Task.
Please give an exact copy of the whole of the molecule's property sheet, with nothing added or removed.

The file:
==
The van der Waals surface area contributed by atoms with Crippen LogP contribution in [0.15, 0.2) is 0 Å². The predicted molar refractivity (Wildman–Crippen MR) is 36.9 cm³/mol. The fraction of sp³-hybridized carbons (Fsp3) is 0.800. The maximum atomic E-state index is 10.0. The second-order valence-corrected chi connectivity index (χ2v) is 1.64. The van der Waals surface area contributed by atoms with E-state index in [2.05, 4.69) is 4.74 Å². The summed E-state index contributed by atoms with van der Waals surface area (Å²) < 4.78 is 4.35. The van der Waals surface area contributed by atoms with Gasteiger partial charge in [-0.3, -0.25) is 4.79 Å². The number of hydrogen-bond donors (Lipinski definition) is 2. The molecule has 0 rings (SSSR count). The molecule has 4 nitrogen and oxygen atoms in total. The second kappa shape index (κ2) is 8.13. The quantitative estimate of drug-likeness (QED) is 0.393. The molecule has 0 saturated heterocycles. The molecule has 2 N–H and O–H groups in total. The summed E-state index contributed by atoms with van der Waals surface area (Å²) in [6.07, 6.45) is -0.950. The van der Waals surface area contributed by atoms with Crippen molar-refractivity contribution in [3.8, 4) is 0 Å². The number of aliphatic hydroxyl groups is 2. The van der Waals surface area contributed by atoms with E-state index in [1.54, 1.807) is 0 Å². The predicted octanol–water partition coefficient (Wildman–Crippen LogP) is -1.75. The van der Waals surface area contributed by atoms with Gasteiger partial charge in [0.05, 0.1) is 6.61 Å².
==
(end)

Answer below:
The van der Waals surface area contributed by atoms with Crippen LogP contribution in [0.15, 0.2) is 0 Å². The predicted molar refractivity (Wildman–Crippen MR) is 36.9 cm³/mol. The fraction of sp³-hybridized carbons (Fsp3) is 0.800. The maximum atomic E-state index is 10.0. The second-order valence-corrected chi connectivity index (χ2v) is 1.64. The van der Waals surface area contributed by atoms with E-state index in [2.05, 4.69) is 4.74 Å². The summed E-state index contributed by atoms with van der Waals surface area (Å²) < 4.78 is 4.35. The van der Waals surface area contributed by atoms with Gasteiger partial charge in [-0.3, -0.25) is 4.79 Å². The number of hydrogen-bond donors (Lipinski definition) is 2. The molecule has 0 rings (SSSR count). The molecule has 4 nitrogen and oxygen atoms in total. The second kappa shape index (κ2) is 8.13. The quantitative estimate of drug-likeness (QED) is 0.393. The molecule has 0 saturated heterocycles. The molecule has 2 N–H and O–H groups in total. The summed E-state index contributed by atoms with van der Waals surface area (Å²) in [6.07, 6.45) is -0.950. The van der Waals surface area contributed by atoms with Crippen molar-refractivity contribution in [3.8, 4) is 0 Å². The number of aliphatic hydroxyl groups is 2. The van der Waals surface area contributed by atoms with E-state index in [1.54, 1.807) is 0 Å². The predicted octanol–water partition coefficient (Wildman–Crippen LogP) is -1.75. The van der Waals surface area contributed by atoms with Gasteiger partial charge in [0.05, 0.1) is 6.61 Å².